This was my first computer. My dad brought one home from work in 1973, since he worked in the division that made them. They weigh a TON, like the computer’s 15 kilos and the thermal printer on top is close to twenty. They were fast as calculators, not as fast when used for computing, and gaming on that eight dot high, 400 dot wide fiber optic display wasn’t thrilling… but nobody else had computer games at all, so that was something. I still have stacks of audio cassettes full of geneology data for a database my dad wrote, but don’t have a ’30 to extract them. Waves of nostalgia.

    • john says:

      by the way, I’m going with ‘weird’ too. Having spent hundreds of hours playing on one of these, I thought they were odd even at the time. They were calculators: there’s a cursor, and you type in 2+2 and it replies 4, but at the same time it could interpret BASIC commands and could run programs. Rocky Mountain BASIC, the specific dialect these used, was a weird implementation of BASIC. The keys felt weird. When the machine warmed up it smelled like Hewlett Packard plants, a very specific smell that I never ran across anywhere else. They had ROM bays in multiple places, like a door that opened on the side and a bunch more in the back. They would do weird jinky pauses during execution sometimes. And if I remember right, you could type in “4+4, 2+2, 3+3″ and it would reply “8,4,6”. I dunno what that was intended for, but it was interesting. And WEIRD.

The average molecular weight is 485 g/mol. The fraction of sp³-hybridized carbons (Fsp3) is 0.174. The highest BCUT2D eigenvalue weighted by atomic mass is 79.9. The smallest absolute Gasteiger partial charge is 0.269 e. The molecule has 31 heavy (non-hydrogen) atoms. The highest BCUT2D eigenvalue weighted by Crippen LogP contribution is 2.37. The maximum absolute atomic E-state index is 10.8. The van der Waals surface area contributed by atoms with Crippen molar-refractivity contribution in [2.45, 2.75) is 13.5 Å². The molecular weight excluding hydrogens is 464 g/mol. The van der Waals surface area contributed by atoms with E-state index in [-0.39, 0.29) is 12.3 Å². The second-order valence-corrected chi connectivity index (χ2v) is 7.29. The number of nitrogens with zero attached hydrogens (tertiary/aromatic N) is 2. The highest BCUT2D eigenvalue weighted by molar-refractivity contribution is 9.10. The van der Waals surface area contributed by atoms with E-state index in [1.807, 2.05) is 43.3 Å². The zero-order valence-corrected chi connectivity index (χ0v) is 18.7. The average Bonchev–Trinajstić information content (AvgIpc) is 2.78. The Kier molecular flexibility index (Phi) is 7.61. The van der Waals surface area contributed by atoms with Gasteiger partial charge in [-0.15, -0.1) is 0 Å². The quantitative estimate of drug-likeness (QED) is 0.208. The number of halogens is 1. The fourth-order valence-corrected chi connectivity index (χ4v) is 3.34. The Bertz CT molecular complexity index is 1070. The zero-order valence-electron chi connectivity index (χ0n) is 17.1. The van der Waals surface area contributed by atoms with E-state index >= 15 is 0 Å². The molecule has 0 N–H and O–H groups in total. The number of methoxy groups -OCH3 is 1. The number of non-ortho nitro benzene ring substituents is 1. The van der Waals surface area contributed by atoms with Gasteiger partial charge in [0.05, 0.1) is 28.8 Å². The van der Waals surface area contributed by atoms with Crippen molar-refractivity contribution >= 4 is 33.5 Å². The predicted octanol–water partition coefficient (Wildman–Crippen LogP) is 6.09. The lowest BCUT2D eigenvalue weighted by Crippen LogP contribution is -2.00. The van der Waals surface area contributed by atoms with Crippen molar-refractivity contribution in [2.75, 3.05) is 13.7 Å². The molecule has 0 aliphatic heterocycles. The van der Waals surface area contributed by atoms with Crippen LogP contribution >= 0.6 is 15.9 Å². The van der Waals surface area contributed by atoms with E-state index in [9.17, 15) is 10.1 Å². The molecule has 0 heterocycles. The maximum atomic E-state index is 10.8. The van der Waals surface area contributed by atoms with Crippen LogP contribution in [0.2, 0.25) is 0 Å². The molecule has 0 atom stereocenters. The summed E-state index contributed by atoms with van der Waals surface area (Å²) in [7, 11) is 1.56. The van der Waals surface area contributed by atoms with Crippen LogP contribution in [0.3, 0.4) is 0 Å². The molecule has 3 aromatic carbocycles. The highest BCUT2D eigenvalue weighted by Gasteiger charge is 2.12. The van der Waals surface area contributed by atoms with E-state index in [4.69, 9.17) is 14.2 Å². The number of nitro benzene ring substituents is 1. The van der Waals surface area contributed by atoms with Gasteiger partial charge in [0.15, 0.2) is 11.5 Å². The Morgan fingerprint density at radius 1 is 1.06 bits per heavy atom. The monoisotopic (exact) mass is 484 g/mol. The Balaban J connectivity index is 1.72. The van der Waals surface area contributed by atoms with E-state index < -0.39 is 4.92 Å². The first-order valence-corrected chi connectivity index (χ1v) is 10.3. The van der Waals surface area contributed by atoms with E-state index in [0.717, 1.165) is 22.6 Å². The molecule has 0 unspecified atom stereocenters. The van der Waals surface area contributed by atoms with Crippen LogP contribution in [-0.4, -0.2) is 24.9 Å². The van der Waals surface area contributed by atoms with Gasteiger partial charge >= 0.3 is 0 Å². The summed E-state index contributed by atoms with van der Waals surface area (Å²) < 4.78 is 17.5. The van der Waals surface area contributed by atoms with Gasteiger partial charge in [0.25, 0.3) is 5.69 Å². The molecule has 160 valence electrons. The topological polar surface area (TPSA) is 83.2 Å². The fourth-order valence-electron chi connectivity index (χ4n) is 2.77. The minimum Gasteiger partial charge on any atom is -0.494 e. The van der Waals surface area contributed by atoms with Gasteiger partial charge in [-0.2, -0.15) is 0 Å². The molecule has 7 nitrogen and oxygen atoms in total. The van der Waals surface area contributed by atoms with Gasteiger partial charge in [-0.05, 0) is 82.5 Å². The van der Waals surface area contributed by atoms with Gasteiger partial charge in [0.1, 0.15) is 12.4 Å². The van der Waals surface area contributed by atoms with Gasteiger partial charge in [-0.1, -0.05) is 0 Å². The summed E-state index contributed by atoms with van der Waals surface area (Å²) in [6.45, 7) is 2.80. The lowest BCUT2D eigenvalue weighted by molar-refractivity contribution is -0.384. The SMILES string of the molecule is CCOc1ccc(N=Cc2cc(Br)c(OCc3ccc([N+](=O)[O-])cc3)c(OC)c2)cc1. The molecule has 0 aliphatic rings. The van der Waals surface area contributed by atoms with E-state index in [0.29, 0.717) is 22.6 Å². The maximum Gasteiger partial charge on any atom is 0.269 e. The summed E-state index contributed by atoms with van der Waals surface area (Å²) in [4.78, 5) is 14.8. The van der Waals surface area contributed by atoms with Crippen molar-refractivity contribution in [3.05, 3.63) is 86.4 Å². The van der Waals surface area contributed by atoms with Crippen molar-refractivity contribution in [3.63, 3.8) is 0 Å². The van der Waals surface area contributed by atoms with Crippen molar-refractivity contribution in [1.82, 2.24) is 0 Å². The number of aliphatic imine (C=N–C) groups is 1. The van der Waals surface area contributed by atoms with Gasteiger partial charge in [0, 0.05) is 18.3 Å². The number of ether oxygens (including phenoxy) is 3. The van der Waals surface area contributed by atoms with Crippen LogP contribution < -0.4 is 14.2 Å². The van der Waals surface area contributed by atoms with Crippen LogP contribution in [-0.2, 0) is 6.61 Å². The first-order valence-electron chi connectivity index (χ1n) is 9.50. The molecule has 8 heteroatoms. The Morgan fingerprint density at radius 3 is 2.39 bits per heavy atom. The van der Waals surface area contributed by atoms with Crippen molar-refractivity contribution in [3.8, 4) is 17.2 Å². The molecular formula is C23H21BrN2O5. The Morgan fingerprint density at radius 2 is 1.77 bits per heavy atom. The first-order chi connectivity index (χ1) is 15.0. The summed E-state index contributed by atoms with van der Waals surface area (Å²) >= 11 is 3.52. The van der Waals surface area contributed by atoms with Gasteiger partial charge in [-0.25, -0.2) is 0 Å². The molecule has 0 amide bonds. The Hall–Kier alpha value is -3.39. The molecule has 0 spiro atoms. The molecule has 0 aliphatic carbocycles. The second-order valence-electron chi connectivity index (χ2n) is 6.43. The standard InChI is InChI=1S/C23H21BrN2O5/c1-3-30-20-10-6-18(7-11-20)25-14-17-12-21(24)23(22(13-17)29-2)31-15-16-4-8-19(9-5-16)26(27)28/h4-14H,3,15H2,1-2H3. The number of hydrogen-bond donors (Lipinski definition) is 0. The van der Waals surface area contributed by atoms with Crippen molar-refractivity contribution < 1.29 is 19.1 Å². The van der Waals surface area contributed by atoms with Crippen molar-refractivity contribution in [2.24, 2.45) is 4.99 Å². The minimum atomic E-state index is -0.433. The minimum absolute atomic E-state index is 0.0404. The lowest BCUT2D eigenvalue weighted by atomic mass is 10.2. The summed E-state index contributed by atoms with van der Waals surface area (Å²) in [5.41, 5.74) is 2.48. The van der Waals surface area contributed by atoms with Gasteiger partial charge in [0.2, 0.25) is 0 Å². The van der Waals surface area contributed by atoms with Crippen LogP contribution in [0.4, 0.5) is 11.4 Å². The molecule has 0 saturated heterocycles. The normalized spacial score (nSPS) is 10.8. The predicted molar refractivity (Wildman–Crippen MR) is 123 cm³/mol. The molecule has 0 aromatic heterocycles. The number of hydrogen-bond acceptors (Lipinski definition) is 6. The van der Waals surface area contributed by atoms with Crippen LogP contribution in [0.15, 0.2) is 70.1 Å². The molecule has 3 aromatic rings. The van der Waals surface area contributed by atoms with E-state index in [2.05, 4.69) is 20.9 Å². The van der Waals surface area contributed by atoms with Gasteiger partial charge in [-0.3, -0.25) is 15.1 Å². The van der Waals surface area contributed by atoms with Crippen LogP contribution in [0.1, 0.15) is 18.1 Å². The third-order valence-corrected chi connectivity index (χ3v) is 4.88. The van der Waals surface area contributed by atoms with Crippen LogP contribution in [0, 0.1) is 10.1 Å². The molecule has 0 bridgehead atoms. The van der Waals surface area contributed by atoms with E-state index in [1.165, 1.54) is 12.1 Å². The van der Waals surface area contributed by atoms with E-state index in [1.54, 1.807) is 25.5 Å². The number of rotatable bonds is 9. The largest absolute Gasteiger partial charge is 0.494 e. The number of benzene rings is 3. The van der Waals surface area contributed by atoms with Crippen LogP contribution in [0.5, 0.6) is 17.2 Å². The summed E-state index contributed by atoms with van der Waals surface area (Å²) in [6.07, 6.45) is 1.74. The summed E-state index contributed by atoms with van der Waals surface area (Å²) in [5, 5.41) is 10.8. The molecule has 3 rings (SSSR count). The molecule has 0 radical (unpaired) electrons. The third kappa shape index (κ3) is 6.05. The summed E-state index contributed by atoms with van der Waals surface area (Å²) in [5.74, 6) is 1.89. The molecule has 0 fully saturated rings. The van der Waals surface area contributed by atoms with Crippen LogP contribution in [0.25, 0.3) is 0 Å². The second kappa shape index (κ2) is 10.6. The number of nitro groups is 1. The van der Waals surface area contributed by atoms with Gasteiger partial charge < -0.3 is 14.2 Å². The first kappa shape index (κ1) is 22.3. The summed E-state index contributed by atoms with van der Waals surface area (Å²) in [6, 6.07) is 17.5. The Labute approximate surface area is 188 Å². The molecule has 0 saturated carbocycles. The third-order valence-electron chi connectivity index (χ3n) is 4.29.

7. SavannahLion says:

    Word of advice.

    Stop using dropbox as an image hosting service.

  8. Space Hobo says:

    Whoa. What horrible future is this, where I need to turn on javascript for an entire mess of google docs sites just to see an image in HTML? Who designed those pages, and how do we enact retribution?